Zahi Hawass is the head archaeologist for the Egyptian Department of Antiquities and has been instrumental in many of the recent discoveries in Saqqara and other ancient sites. Anyone interested in restoration of treasured Egyptian tombs will find his blog post “Saving the Step Pyramid” fascinating. Here are three selected paragraphs:
The Step Pyramid at Saqqara dates back almost 5,000 years, to the reign of Djoser (2630-2611), the first king of Egypt’s 3rd Dynasty. The centuries have taken their natural toll on this remarkable monument, but in recent years the deterioration has accelerated with the rising water table and other changes to the environment. One year ago, the SCA initiated a major effort to save the Step Pyramid for future generations.
I am so happy to be able to tell you that our work to save the Step Pyramid is progressing well. We will soon begin to shore up the ceiling of the burial chamber. I feel as though we are truly helping to cause the name of the great king Djoser and that of his architect, the genius Imhotep, to live for generations to come.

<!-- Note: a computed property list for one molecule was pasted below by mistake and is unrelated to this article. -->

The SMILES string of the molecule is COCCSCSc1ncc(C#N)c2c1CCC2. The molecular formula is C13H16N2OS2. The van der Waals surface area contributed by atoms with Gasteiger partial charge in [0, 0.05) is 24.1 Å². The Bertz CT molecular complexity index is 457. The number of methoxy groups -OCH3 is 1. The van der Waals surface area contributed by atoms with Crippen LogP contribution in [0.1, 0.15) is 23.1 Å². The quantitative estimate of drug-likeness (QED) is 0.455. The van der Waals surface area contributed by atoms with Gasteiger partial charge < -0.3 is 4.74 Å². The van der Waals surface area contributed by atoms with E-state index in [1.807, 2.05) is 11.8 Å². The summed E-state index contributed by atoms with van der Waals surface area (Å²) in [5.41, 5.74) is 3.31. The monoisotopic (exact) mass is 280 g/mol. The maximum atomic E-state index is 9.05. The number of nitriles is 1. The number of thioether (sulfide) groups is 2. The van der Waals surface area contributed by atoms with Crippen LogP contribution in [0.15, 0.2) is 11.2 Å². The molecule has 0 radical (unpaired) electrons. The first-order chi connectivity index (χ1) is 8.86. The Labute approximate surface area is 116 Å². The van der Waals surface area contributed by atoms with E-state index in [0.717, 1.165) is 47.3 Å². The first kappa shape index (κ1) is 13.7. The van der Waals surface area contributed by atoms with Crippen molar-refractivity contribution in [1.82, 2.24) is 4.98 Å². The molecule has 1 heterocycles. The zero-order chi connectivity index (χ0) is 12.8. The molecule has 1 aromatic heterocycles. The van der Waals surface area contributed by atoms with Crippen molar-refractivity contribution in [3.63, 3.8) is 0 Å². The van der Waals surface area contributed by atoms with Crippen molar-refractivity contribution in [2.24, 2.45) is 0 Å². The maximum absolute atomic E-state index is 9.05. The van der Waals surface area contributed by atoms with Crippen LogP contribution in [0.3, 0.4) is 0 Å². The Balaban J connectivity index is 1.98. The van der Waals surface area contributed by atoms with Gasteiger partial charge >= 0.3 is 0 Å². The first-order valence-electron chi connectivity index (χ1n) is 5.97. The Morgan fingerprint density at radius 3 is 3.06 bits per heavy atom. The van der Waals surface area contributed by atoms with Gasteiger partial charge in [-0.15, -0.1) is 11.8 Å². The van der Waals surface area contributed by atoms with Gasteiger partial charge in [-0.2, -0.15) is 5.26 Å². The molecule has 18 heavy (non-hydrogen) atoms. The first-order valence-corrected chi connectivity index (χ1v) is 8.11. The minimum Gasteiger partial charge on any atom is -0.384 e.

When I was young, I was afraid of the dark, and when I first crawled into the narrow space under the sarcophagus I remembered this feeling. I lay on my back on the floor of the tunnel, with my face almost touching the sarcophagus, and my heart was beating fast. The thrill of adventure, however, immediately made me forget any fear, and I was able to look in amazement at the achievement of the ancient workmen who were able to assemble the sarcophagus from huge pieces of granite.
Click here for Zahi Hawass’s post.